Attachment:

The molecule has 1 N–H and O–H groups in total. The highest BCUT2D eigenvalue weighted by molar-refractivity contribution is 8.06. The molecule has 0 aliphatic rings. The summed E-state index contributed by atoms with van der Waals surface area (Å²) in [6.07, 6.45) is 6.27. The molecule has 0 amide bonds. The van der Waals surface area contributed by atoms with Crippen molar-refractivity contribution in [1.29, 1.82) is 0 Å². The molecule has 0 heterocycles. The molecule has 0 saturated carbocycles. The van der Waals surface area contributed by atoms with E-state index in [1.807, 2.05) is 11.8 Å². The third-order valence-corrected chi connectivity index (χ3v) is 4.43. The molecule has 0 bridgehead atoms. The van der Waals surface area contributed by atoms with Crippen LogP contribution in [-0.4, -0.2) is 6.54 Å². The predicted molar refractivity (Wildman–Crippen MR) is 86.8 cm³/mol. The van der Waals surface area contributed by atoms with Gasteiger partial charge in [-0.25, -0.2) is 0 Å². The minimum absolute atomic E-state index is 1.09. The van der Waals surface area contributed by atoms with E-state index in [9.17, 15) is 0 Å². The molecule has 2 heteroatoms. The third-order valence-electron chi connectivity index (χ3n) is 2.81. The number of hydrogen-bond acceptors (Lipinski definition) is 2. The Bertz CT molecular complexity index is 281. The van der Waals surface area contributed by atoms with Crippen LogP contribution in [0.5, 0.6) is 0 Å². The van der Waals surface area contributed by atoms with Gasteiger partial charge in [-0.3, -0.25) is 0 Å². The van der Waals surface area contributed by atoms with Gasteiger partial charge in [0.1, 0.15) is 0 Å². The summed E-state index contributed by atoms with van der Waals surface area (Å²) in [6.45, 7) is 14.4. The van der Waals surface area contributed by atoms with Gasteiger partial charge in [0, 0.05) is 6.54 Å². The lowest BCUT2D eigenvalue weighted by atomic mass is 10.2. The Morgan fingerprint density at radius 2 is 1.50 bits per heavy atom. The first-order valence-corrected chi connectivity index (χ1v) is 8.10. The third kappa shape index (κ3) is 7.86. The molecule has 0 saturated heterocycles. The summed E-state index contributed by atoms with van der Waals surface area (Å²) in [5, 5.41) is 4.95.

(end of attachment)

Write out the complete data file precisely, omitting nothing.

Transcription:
The molecule has 1 N–H and O–H groups in total. The highest BCUT2D eigenvalue weighted by molar-refractivity contribution is 8.06. The molecule has 0 aliphatic rings. The summed E-state index contributed by atoms with van der Waals surface area (Å²) in [6.07, 6.45) is 6.27. The molecule has 0 amide bonds. The van der Waals surface area contributed by atoms with Crippen molar-refractivity contribution in [1.29, 1.82) is 0 Å². The molecule has 0 heterocycles. The molecule has 0 saturated carbocycles. The van der Waals surface area contributed by atoms with E-state index in [1.807, 2.05) is 11.8 Å². The third-order valence-corrected chi connectivity index (χ3v) is 4.43. The molecule has 0 bridgehead atoms. The van der Waals surface area contributed by atoms with Crippen LogP contribution in [-0.4, -0.2) is 6.54 Å². The predicted molar refractivity (Wildman–Crippen MR) is 86.8 cm³/mol. The van der Waals surface area contributed by atoms with Gasteiger partial charge in [-0.25, -0.2) is 0 Å². The minimum absolute atomic E-state index is 1.09. The van der Waals surface area contributed by atoms with E-state index in [9.17, 15) is 0 Å². The molecule has 2 heteroatoms. The third-order valence-electron chi connectivity index (χ3n) is 2.81. The number of hydrogen-bond acceptors (Lipinski definition) is 2. The Bertz CT molecular complexity index is 281. The van der Waals surface area contributed by atoms with Crippen LogP contribution in [0.5, 0.6) is 0 Å². The van der Waals surface area contributed by atoms with Gasteiger partial charge in [-0.3, -0.25) is 0 Å². The van der Waals surface area contributed by atoms with Gasteiger partial charge in [0.1, 0.15) is 0 Å². The summed E-state index contributed by atoms with van der Waals surface area (Å²) in [6.45, 7) is 14.4. The van der Waals surface area contributed by atoms with Gasteiger partial charge in [0, 0.05) is 6.54 Å². The lowest BCUT2D eigenvalue weighted by atomic mass is 10.2. The Morgan fingerprint density at radius 2 is 1.50 bits per heavy atom. The first-order valence-corrected chi connectivity index (χ1v) is 8.10. The third kappa shape index (κ3) is 7.86. The molecule has 0 saturated heterocycles. The summed E-state index contributed by atoms with van der Waals surface area (Å²) in [5, 5.41) is 4.95.